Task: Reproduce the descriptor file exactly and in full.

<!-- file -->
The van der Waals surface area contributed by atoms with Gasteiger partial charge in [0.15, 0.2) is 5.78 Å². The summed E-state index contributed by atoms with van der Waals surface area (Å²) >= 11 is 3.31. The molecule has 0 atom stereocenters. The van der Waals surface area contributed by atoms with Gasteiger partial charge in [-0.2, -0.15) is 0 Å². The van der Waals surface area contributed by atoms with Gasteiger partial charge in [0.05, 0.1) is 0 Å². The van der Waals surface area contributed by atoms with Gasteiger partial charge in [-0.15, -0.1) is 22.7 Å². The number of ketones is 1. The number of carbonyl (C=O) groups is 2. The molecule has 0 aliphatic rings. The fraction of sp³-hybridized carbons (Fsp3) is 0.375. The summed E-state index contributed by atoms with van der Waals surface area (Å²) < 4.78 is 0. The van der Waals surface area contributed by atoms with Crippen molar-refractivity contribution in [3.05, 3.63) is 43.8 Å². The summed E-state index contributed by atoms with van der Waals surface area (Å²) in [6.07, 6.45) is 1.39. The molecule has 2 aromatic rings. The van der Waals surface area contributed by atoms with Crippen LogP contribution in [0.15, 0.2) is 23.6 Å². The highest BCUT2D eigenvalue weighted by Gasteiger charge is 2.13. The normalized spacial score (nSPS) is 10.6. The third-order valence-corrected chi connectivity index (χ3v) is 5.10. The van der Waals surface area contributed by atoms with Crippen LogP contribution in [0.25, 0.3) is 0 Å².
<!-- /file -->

The van der Waals surface area contributed by atoms with Gasteiger partial charge in [0.15, 0.2) is 5.78 Å². The summed E-state index contributed by atoms with van der Waals surface area (Å²) >= 11 is 3.31. The molecule has 0 atom stereocenters. The van der Waals surface area contributed by atoms with Gasteiger partial charge in [-0.2, -0.15) is 0 Å². The van der Waals surface area contributed by atoms with Gasteiger partial charge in [0.05, 0.1) is 0 Å². The van der Waals surface area contributed by atoms with Gasteiger partial charge in [-0.15, -0.1) is 22.7 Å². The number of ketones is 1. The number of carbonyl (C=O) groups is 2. The molecule has 0 aliphatic rings. The fraction of sp³-hybridized carbons (Fsp3) is 0.375. The summed E-state index contributed by atoms with van der Waals surface area (Å²) < 4.78 is 0. The van der Waals surface area contributed by atoms with Crippen molar-refractivity contribution in [3.05, 3.63) is 43.8 Å². The summed E-state index contributed by atoms with van der Waals surface area (Å²) in [6.07, 6.45) is 1.39. The molecule has 2 aromatic rings. The van der Waals surface area contributed by atoms with Crippen LogP contribution in [0.15, 0.2) is 23.6 Å². The highest BCUT2D eigenvalue weighted by Gasteiger charge is 2.13. The normalized spacial score (nSPS) is 10.6. The third-order valence-corrected chi connectivity index (χ3v) is 5.10. The van der Waals surface area contributed by atoms with Crippen LogP contribution in [0.25, 0.3) is 0 Å².